"The Chronicles of Narnia: The Voyage of the Dawn Treader" is a great adventure supported by awesome CGI and the delightful Reepicheep that "steals the film". Unfortunately the acting of the wooden lead trio - Skandar Keynes, Georgie Henley and Ben Barnes – is very poor. Surprisingly Will Poulter and his weird eyebrow is a good comedian and is very funny. My vote is seven.
Title (Brazil): "As Crônicas de Nárnia: A Viagem do Peregrino da Alvorada" ("The Chronicles of Narnia: The Voyage of the Dawn Pilgrim")
I personally liked The Lion, the Witch and the Wardrobe, but I wasn't so taken with Prince Caspian, while not a bad movie it could have been much better. I love the books, The Lion, the Witch and the Wardrobe was always my personal favourite, but Voyage of the Dawn Treader I loved just as much.
As for this adaptation of Voyage of the Dawn Treader, while not completely perfect it was the best yet for me. It was a little too long however, and there is some wooden dialogue at times with Caspian's dialogue not as well fleshed out as it could have been. That said, there are some improvements over Prince Caspian. One is Ben Barnes, I found him bland and a bit too eager to please in Prince Caspian but here he is much more charismatic and warmer too.
The pace is another improvement, I found it rather lethargic in the previous two entries particularly in Caspian making the story not as engaging as it should have been, but in Voyage of the Dawn Treader the pace is brisker and the story as well as truer in spirit is easier to get into. The direction feels more confident as well.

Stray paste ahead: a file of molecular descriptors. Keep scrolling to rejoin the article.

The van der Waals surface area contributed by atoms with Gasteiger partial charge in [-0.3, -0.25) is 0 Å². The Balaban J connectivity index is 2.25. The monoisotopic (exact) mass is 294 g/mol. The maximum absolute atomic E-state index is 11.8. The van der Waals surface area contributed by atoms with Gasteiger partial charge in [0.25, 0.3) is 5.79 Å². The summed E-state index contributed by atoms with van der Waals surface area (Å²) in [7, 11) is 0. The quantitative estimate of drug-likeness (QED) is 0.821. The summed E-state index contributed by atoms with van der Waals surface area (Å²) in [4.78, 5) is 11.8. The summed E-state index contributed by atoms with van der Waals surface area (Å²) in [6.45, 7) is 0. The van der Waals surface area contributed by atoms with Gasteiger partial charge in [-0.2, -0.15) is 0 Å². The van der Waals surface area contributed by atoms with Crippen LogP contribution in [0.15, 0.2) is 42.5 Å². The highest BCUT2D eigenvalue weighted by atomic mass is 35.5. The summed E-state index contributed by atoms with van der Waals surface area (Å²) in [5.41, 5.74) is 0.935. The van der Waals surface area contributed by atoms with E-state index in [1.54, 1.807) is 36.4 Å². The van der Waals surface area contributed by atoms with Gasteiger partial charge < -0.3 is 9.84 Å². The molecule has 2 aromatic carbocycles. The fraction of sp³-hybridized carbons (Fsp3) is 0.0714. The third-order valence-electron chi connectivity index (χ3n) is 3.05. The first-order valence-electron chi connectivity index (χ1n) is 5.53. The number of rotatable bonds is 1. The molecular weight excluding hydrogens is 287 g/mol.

The strengths of the previous two movies are also in abundance. Once again, Voyage of the Dawn Treader is visually stunning. The scenery is beautiful with a etheral and almost epic feel particularly in the sweeping action sequences, the cinematography is fluid and skillful and the special effects alone are what makes this entry the best of the series so far particularly with Dawn Treader which is gorgeously realised. The score is pleasant to listen to and memorable, it doesn't intrude too much and fits well with each scene.
The acting is pretty much very good. Georgie Henley has improved hugely having grown in so much confidence, although Skandar Keynes isn't quite as enthusiastic this time around though he was decent. Will Poulter is delightfully obnoxious and selfish as Eustace, but his character transformation contrasted beautifully towards the end. Reepicheep comes close to stealing the show voiced very well by Simon Pegg, Tilda Swinton is still quite chilling in her brief appearance as the White Witch and Aslan is majestically voiced by Liam Neeson. The ending is also very well-done and quite moving.
All in all, a surprisingly good film and the best of the series so far. 8/10 Bethany Cox